Salon workers are holding on to their masks, and not just because of Covid-19 –

Salon workers are holding on to their masks, and not just because of Covid-19 –

Stylist Michele Ortiz has no plans to get rid of her personal protective equipment, even as Covid-19 protocols are rescinded in California and other states. “I would love to see hairdressers wearing their masks even after the pandemic, whenever all of this subsides,” Ortiz says.

For years, the California hairstylist experienced nosebleeds, lightheadedness, hot flashes, and rosacea as a result of the harsh chemicals used in hair color services. But now she refuses to use such chemicals, and after arriving for work at Phenix Salon Suites in Santa Barbara, she dons a mask, rubber gloves, and a face shield, and switches on an air purifier to counteract the chemicals used by a coworker. She feels safer this way, and not just from the virus.

“I would love to see hairdressers wearing their masks even after the pandemic”

Workers across the cosmetology industry, including spa, hair, and nail salon employees, have expressed workplace safety concerns before and during the Covid-19 pandemic. According to complaints filed by cosmetology workers to the Occupational Safety and Health Administration (OSHA) between January 2015 and July 2020 — obtained via Freedom of Information Act requests in partnership with the Economic Hardship Reporting Project and then shared with Vox — exposure to these chemicals, especially in salons with poor ventilation or whose owners failed to provide PPE, resulted in burning eyes, breathing problems, rashes, and more.

Now that salons have reopened and the CDC updated its guidelines to say fully vaccinated people can resume activities without practicing social distancing or wearing masks, cosmetology workers must navigate both the immediate threat of Covid-19 and the ongoing risks of cosmetic chemical exposures.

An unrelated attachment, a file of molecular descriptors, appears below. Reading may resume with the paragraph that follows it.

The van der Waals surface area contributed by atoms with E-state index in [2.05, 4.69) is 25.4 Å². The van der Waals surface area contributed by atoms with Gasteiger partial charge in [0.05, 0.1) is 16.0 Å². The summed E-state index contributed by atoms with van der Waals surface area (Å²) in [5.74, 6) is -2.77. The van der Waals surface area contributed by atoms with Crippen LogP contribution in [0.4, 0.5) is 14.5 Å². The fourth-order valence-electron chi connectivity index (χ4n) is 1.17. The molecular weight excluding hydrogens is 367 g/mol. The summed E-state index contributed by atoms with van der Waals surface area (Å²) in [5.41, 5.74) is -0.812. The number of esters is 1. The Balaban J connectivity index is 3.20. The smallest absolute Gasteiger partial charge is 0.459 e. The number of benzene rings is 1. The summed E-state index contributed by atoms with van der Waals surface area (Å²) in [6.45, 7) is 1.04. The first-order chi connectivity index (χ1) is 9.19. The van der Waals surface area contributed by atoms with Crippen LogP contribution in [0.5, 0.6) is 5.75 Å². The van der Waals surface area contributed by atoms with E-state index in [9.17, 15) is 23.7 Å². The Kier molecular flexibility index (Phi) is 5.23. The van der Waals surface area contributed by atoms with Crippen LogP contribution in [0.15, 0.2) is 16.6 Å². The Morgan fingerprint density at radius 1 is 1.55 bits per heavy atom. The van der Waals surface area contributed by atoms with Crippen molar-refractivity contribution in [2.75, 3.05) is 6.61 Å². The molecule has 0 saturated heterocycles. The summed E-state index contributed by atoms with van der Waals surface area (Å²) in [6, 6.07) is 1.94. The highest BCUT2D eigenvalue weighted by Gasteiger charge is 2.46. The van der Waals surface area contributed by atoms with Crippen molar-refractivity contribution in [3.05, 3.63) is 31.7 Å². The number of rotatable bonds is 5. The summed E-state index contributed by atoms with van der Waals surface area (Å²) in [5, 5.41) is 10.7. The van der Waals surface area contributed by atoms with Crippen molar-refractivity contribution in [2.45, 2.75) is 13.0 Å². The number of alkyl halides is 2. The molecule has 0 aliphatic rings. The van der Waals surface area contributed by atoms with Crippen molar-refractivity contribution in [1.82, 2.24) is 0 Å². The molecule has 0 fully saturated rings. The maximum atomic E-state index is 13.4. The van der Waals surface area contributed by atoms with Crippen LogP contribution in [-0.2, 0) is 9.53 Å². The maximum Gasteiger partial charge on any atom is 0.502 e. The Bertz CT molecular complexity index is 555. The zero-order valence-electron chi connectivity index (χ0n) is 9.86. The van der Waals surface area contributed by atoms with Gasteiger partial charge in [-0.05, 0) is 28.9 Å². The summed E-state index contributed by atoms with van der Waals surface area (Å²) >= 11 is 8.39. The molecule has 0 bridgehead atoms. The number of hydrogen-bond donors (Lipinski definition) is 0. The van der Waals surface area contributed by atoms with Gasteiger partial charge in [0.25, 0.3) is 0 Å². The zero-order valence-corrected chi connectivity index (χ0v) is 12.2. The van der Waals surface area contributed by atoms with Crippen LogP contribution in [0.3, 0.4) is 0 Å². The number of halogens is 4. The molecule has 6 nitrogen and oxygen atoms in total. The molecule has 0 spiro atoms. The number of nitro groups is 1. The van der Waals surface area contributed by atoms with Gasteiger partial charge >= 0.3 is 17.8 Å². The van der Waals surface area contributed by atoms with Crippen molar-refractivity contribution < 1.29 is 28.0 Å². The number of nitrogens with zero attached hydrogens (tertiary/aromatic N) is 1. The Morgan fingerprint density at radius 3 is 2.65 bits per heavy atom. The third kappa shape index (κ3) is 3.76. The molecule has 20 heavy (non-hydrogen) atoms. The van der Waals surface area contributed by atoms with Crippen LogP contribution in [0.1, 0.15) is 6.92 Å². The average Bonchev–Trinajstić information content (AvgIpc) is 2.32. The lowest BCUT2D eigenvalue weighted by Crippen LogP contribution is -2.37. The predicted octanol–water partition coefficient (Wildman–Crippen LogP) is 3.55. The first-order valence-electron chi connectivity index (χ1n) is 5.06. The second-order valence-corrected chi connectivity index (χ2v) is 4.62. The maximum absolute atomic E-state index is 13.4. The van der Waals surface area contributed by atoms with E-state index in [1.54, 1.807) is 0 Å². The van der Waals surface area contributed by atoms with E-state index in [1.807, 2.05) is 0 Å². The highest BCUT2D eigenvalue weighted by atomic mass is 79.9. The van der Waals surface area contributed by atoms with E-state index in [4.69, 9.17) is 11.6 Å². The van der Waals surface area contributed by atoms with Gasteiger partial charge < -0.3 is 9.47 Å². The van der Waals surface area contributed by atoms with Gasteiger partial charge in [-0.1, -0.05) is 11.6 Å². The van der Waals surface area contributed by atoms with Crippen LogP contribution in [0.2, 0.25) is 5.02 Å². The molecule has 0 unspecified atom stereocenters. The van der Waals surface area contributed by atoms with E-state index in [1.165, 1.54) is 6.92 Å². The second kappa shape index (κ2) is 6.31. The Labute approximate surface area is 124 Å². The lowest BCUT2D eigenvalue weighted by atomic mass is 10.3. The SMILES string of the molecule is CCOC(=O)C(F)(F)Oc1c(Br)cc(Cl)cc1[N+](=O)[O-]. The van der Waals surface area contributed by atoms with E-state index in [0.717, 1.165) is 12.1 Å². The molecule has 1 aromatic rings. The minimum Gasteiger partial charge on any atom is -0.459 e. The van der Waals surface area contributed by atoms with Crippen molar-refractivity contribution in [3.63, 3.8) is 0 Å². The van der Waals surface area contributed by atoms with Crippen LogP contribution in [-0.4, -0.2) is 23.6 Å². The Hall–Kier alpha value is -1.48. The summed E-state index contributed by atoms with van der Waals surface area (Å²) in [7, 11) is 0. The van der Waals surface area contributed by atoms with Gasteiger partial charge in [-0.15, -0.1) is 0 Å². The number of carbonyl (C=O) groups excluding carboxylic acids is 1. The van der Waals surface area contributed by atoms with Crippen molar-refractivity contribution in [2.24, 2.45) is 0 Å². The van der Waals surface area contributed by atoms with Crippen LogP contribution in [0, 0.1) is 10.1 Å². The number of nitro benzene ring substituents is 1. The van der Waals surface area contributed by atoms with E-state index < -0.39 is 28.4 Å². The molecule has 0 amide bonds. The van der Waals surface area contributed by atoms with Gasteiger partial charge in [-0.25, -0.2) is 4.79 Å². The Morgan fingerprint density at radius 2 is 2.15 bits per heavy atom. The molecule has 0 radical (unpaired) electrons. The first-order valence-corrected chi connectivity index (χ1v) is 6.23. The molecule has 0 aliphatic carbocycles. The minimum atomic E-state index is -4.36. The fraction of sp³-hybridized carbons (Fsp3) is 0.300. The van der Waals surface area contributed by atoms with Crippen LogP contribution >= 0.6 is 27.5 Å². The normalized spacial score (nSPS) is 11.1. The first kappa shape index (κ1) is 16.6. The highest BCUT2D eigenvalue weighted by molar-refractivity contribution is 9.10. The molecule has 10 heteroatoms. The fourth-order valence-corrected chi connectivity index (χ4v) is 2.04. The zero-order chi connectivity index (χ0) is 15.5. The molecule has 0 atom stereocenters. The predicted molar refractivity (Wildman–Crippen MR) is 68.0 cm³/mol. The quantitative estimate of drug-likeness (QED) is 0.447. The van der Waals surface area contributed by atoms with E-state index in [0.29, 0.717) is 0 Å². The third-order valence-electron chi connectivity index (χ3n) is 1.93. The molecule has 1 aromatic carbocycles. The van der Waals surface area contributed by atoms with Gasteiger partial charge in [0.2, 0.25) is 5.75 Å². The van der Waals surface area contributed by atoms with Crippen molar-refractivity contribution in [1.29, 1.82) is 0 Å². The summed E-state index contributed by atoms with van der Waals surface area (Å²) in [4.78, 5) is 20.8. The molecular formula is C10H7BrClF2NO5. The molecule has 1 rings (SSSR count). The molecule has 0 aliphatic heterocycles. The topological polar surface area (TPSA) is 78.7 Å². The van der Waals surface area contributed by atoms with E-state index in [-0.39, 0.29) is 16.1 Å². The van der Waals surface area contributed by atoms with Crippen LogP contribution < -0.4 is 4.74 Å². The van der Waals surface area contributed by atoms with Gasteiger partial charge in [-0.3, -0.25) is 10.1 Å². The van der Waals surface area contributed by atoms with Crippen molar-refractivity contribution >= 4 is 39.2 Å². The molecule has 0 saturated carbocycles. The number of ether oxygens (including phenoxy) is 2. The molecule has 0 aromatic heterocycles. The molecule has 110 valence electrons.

“Employees are exposed to the hair straightening products without proper ventilation, causing eye blisters and respiratory problems,” one OSHA complaint reads. “Employees are exposed to chemical fumes and are having trouble breathing,” reads another. “Employees are not provided with personal protective equipment.”

Potentially hazardous working conditions were already in place when the deadliest pandemic in a century landed in the US. Covid-19 left salon owners and workers facing the immediate health risks of a deadly airborne disease that required social distancing, forcing salons to upend their practices as shifting regulations left them open and shut. It also exacerbated the economic issues already confronting salon employees, often women of color, working without safety nets. As people in various industries assess the harsh working conditions of their employment, some salon workers are examining the risks that have been part of their jobs all along.

The health hazards associated with cosmetic chemicals are well-documented. Alexandra Flamm, assistant professor of dermatology at Penn State University, says her cosmetologist patients often suffer from contact dermatitis, “an itchy rash in the eczema family.”

Exposure to sprays and other personal care products make the eyes vulnerable to irritation or infection, adds Barbara Horn, immediate past president of the American Optometric Association Board of Trustees, and irritants landing directly on the eye can potentially cause keratitis, a condition the American Association of Ophthalmology defines as an “open sore on the cornea.”

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